Live life like Olivier

Hamlet is a metaphor for life, and the illusions we create for ourselves.

Shakespeare’s Hamlet is probably the play against which all others are measured. At the end the stage is littered with dead bodies. As such it’s called a tragedy. In reality it’s entertainment. Nobody gets killed. Another illusion takes place.



The nature of reality that we see all around us is very similar. Everything appears real but at a higher level you created this with your mind. Look at the table in front of you. It appears solid in every way, but in reality it is billions of atoms moving together at a certain vibration that allows it to appear as a table. In short it’s energy. Now we know the atom is composed pretty much of empty space. Yes, inside it’s hollow. That means everything around you is basically made of nothing. Interesting thought.


Have you been taken in by this illusion?



When the actor who plays Hamlet steps out on stage he is fully aware that he is but playing a part. His every movement is rehearsed down to the last detail. But it never appears so. That would be to collapse the illusion.



He must play the part as if it were real. He enters each emotion thoroughly, be it sorrow, anger, loss, and feels it in himself completely, all the while knowing it’s merely pretence.


Inside he’s dancing.


But he must never let the two overlap. The acting and the knowing. If he approaches his role in a half-assed way then his performance will simply not be convincing. He must delicately balance the two, believing in the role he’s playing while not really believing in it. And the audience participates in this fiction.


This is knowing while not knowing.



Now what you call the world you actually create. And there is nothing haphazard about this. The illusion has to work so convincingly that it convinces you! You made it completely water-tight. And you did a thoroughly good job. Everything appears solid, heavy. Death is a certainty. When fear arises it is all consuming.


The illusion of reality must be absolute otherwise it would collapse. And that is what I mean by awakening, or being conscious. It’s where you become aware that you created all this; effectively you collapse the illusion.



Mind, this is not the same as running away, trying to escape it. There are certain talents that only you have and that you need to use to enrich your life and the lives of others. And there are responsibilities too. Bills need to be paid. Tasks need to be completed. If you adopt the attitude that nothing's real, ‘why bother getting out of bed’, then you won’t be a very convincing actor in the play of your life. You won’t have a very happy life either.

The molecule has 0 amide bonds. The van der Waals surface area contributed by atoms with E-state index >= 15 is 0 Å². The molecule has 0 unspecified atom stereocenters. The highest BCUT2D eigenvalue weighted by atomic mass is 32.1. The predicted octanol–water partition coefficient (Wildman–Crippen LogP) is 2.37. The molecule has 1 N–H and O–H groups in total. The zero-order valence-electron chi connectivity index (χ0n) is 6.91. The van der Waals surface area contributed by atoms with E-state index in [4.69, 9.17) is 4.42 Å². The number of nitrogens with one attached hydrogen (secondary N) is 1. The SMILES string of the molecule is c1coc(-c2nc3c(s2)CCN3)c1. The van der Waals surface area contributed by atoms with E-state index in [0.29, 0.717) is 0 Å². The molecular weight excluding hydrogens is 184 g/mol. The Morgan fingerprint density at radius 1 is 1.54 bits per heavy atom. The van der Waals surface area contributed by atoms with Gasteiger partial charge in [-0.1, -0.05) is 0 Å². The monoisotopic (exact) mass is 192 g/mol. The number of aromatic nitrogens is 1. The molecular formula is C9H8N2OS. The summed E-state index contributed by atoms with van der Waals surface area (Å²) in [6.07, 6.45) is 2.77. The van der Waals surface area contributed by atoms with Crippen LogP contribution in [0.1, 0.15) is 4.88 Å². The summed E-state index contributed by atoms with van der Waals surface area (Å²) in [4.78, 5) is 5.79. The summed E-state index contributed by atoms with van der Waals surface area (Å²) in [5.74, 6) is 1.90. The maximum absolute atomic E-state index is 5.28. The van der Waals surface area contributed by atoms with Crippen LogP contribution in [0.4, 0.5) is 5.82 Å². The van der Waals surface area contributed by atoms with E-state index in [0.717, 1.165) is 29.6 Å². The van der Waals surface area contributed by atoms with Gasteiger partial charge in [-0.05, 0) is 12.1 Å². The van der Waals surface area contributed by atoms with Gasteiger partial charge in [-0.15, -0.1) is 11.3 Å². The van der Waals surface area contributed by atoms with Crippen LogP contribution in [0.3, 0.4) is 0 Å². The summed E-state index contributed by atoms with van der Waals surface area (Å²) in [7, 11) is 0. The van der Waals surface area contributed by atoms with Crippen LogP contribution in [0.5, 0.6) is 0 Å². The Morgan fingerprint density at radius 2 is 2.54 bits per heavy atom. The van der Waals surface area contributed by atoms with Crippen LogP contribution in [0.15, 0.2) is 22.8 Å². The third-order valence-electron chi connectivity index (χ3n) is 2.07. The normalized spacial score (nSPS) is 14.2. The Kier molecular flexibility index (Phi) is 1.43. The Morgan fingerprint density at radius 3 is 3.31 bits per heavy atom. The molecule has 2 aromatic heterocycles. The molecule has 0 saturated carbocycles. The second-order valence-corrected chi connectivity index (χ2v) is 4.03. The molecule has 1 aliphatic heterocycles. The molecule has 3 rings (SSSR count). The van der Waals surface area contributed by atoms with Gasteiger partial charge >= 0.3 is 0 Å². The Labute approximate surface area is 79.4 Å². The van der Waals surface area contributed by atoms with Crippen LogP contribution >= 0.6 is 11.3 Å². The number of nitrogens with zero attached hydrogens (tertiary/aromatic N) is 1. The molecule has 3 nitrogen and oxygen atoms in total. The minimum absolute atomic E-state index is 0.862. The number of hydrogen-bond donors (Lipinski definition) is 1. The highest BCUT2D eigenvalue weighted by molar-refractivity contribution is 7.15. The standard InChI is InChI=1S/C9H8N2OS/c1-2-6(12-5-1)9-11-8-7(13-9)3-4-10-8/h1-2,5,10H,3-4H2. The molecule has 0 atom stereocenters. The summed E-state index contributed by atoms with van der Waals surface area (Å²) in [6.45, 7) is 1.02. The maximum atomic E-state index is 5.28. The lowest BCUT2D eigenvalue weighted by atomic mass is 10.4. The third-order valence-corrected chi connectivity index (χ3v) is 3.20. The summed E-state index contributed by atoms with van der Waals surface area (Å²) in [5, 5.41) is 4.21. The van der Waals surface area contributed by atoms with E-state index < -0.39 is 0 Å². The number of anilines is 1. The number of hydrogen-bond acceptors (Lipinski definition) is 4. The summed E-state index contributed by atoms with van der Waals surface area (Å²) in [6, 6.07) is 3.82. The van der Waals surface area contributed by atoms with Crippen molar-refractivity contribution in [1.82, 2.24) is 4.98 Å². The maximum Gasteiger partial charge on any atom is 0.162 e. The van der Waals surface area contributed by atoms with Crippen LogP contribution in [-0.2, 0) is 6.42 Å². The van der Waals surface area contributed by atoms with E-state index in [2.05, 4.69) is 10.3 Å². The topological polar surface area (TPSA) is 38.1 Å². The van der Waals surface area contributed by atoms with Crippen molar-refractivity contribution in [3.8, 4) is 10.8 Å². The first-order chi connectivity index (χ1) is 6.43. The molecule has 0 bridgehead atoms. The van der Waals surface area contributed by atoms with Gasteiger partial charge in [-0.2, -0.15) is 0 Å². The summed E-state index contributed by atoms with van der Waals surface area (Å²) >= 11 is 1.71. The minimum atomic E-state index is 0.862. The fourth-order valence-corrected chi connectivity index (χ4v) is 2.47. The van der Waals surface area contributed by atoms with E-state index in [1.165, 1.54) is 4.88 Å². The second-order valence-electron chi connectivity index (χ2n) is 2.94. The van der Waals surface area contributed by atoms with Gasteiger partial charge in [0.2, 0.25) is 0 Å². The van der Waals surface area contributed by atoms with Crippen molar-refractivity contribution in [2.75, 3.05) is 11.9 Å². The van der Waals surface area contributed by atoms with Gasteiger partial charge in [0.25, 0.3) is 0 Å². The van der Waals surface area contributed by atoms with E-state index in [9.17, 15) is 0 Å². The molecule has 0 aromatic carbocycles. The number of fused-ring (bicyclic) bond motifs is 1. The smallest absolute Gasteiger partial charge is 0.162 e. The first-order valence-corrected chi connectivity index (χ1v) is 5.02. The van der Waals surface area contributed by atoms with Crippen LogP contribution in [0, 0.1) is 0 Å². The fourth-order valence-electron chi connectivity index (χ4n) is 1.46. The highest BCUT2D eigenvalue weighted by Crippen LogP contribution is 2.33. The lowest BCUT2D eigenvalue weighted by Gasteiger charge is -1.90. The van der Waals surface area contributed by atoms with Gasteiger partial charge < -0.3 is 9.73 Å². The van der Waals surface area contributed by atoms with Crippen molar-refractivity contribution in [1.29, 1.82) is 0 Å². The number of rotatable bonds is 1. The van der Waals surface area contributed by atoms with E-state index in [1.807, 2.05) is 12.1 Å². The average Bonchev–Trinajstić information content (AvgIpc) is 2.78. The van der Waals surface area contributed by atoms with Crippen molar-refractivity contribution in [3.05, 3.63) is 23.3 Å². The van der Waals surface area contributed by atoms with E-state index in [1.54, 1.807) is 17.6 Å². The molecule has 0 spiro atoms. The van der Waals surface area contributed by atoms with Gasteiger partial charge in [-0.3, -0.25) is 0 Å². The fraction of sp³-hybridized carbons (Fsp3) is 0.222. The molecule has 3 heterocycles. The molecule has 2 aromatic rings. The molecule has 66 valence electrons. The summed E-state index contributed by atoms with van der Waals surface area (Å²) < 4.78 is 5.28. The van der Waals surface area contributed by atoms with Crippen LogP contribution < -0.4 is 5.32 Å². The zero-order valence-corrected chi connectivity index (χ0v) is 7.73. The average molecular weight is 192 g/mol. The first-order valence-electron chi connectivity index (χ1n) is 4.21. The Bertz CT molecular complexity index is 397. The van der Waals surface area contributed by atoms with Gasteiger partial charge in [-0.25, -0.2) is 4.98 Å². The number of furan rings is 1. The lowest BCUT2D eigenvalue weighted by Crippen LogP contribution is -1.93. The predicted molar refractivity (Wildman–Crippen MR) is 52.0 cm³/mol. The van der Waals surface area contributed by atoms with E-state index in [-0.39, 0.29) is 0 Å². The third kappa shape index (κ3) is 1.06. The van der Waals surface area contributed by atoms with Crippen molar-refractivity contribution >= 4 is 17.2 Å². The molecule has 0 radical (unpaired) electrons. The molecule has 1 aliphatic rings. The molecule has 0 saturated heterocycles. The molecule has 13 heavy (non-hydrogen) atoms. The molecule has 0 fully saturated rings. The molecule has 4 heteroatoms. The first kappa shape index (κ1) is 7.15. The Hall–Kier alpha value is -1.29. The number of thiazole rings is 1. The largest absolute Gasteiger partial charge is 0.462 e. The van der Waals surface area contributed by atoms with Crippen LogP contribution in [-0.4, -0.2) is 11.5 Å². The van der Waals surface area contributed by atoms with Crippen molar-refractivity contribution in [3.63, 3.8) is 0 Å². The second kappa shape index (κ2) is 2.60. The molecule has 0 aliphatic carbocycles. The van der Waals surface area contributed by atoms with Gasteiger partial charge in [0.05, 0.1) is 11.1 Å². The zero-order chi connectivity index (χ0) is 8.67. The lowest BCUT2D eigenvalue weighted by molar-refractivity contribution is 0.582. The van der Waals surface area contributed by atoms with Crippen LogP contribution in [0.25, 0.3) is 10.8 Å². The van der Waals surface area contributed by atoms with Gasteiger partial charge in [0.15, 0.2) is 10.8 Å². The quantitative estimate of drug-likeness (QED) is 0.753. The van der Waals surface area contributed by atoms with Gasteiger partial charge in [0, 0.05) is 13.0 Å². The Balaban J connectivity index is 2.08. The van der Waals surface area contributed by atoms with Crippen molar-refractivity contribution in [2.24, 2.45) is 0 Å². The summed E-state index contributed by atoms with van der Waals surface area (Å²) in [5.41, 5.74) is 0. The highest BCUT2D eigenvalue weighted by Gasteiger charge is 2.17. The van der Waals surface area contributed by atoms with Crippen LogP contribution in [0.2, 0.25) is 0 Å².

It’s just too easy to forget that we’re playing a role. We end up believing in our own tragedies, in our own petty dramas. And then we get hurt. Maybe the crisis in your teens wasn’t what it seemed. Perhaps the critic in your head is just prating old Polonius. So you ran him through in act 3 - that was during you punk phase. Serves him right for hiding behind the arras in the first place.



Hamlet: the man and the metaphor

Hamlet pondered the great question everyone asks themselves at some time. Whether to give up the struggle or not? Giving up the struggle can seem like defeat. There is so much drama in his life. The king is the usurper who takes the place of his real father. His kingdom is a sham. From beyond earthly bounds his true father speaks to him.


We all have stuff that we’d like to avoid, delete, re-write. Wouldn't it be great if we could skip the mousetrap scene and hurry to the juicy bit where the king gets his comeuppance?


But everything has its time and its season.



When we forget we end up living in the play. Then we start suffering the fate of fictional characters. It’s kind of stupid when you think about it. If you know you’re playing Horatio you do so consciously. Then when all the shouting is over you go off and have a few beers with your mates. If, on the other hand, you are Horatio, then by the end of today you’re going to be left with a lot of dead bodies and the D A will want to know why.



In the end when asked what’s up, Horatio replies ‘what is it you would see?’ (Ham. Act v. Sc. ii).


A judicious remark, what you see is the world you created.



Something to ponder

What if your life was a play and you were the central character in it? Then wouldn’t you adopt the actor’s mindset, seeing the fun but playing the role as if it were real.


Find that delicate balance between believing while not believing.


Then inside you’re laughing.



Stand back from the drama and realise none of it is real. And then enjoy every moment of it.



Your life is the most serious thing you will ever do. Learn not to take it seriously at all.


Live life like Olivier.






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There is a voice that doesn’t use words - listen!

Rumi


Reality is merely an illusion - albeit a persistent one.

Albert Einstein